23 Jan 2019 16:59 IST

Co-opting the consumer in marketing communications

Social media audiences can be segmented as cohorts, with specific content created for each group

Social media’s strength is clearly the opportunity it provides for consumers of the brand to be players its marketing, albeit unpaid and intended. This comes through the affirmation of the brand by consumers and discovery of such affirmation by other consumers. Social media marketing (SMM) is the ability of the marketer to discover these ‘moments-of-experience’ and harness them to the brand’s marketing plan. Of course, this is a double-edged weapon, for a negative experience can be as easily expressed and widely propagated, with potentially damaging consequences for the brand.

The recent experience of Zomato, the food delivery service, is fresh in our memories. (As an aside, it should also be said that Zomato’s handling of a potentially damaging situation, was very deft and mitigated the potential damage to its service quite effectively, though it did stir up debate on the social impact of the ‘gig-economy’.)

This does not mean, though, that social media is effective in marketing only when consumers provide the positive strokes.

SMM can use the traditional tools of marketing and advertising quite effectively by understanding the context of social media. Merely repurposing traditional advertising to fit social media channel requirements will, at best, irritate viewers, and at worst, in the hands of digitally-savvy netizens, provoke the creation of memes that mock and invite derision.

On the other hand, advertising using traditional techniques but purpose-created for the social media environment will yield rich dividends. In a recent campaign, using paid search and social media, the latter yielded 3X more conversions than paid search, at one-fifth the cost per conversion.

Principles that work

The principles that provide meaningful returns using the tools of traditional advertising seem to be:

~ Consumers do not want to see content that is not relevant to them. Marketers should take the effort to tailor the message to the contexts of their audiences instead of just rehashing the advertising they use in traditional media.

~ It is not one kind of ‘catch-all’ impact, like the approach of traditional advertising, but multiple micro-advertisements that appeal to different consumer contexts.

~ It makes sense to segment social media audiences as cohorts and create content and strategies that are mutually exclusive between such cohorts. Most social media platforms provide extensive opportunities to create these cohorts. Besides, influencers and hashtags also provide opportunities to cater to unique cohorts.

~ Apply the practice of peer-to-peer marketing by refining audiences based on those who convert vs those who do not.

~ A big opportunity exists in applying psychographic segmentation in SMM. Traditional media do not lend themselves to psychographic segmentation as they cater to mass audiences. Social media, on the other hand, offers the possibility of tagging audiences by their psychographic markers and delivering communications that are psychographically appropriate.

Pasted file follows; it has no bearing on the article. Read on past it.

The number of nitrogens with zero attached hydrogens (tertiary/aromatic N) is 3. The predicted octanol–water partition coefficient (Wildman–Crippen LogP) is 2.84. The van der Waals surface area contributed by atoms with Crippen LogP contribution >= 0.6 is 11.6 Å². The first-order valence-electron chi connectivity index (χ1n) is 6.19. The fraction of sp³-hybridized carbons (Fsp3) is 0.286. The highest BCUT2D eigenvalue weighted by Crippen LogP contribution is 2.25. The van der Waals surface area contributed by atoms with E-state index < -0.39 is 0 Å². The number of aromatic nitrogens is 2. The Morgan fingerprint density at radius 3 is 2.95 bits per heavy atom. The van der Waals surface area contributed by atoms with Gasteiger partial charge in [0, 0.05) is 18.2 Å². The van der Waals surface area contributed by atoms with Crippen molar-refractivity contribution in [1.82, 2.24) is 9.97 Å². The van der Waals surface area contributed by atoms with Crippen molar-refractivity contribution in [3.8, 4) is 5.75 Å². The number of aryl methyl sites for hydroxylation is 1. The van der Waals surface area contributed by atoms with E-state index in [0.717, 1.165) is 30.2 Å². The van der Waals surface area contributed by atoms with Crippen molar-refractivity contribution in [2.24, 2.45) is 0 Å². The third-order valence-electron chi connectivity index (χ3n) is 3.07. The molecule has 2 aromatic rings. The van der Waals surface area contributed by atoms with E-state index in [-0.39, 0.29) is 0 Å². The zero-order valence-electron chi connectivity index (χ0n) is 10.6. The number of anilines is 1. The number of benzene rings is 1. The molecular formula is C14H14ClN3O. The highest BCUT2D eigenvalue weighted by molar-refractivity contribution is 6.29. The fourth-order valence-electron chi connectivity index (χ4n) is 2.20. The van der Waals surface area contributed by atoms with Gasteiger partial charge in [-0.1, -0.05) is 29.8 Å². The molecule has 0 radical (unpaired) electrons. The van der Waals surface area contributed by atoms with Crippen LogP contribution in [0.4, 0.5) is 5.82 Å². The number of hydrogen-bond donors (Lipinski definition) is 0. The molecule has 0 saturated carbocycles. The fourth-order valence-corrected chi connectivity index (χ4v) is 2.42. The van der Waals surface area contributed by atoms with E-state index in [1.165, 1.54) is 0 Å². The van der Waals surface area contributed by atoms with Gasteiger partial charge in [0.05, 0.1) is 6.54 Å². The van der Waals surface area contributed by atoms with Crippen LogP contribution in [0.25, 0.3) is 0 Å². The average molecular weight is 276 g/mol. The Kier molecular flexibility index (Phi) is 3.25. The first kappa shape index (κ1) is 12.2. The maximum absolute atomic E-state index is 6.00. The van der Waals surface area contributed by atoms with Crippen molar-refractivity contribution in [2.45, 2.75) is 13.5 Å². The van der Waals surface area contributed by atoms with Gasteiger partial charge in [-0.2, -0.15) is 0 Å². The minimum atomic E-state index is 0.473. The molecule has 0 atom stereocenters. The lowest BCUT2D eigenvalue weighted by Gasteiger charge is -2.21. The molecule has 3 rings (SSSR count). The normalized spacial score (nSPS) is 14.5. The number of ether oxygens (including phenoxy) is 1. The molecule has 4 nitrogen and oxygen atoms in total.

Not just Facebook and Instagram

The term social media immediately evokes Facebook, Instagram, Twitter and the like. While they are the big daddies of social media, there are other platforms such as aggregator sites and ranking sites that contribute in no small measure to the SMM ecosystem.

One way of looking at social media platforms is to classify them by the type of audience they appeal to and the function they perform. The diagram shows this representation.


Network, in the context of the platform, refers to the approach it takes in propagating content through networks of people. Aggregation, by contrast, refers to the approach by which the platforms aggregate content on a particular topic so that anybody who is interested in some information related to the topic can go to the platform. Similarly, General refers to the nature of the content on the platform and can be any topic under the sun, while Niche refers to a particular area of topical interest.

As is apparent, this framework allows for a wider context of SMM and gives the the marketer an opportunity to present content at different stages of decision-making and influencing. Thus, the top right quadrant is particularly appropriate for brand stories and creating a favourable disposition towards the brand, while the bottom left quadrant is perhaps more appropriate in influencing consumption.

It goes without saying that all elements of communication, across all the quadrants, should be consistent to ensure an optimum response.

From buzzword to marketing tool

Social media platforms are in the sniper scopes of public policy experts because of their efficiency and ‘credibility’ in propagating messages.

It is this same convenience that is available to marketers too.

Brands that can harness the goodwill of social media users to provide credibility and positive word of mouth (WoM) for the brand can sharpen their marketing arsenal; brands that use it as merely another medium, are likey to stay ‘bound in shallows and in miseries’, to paraphrase the Bard.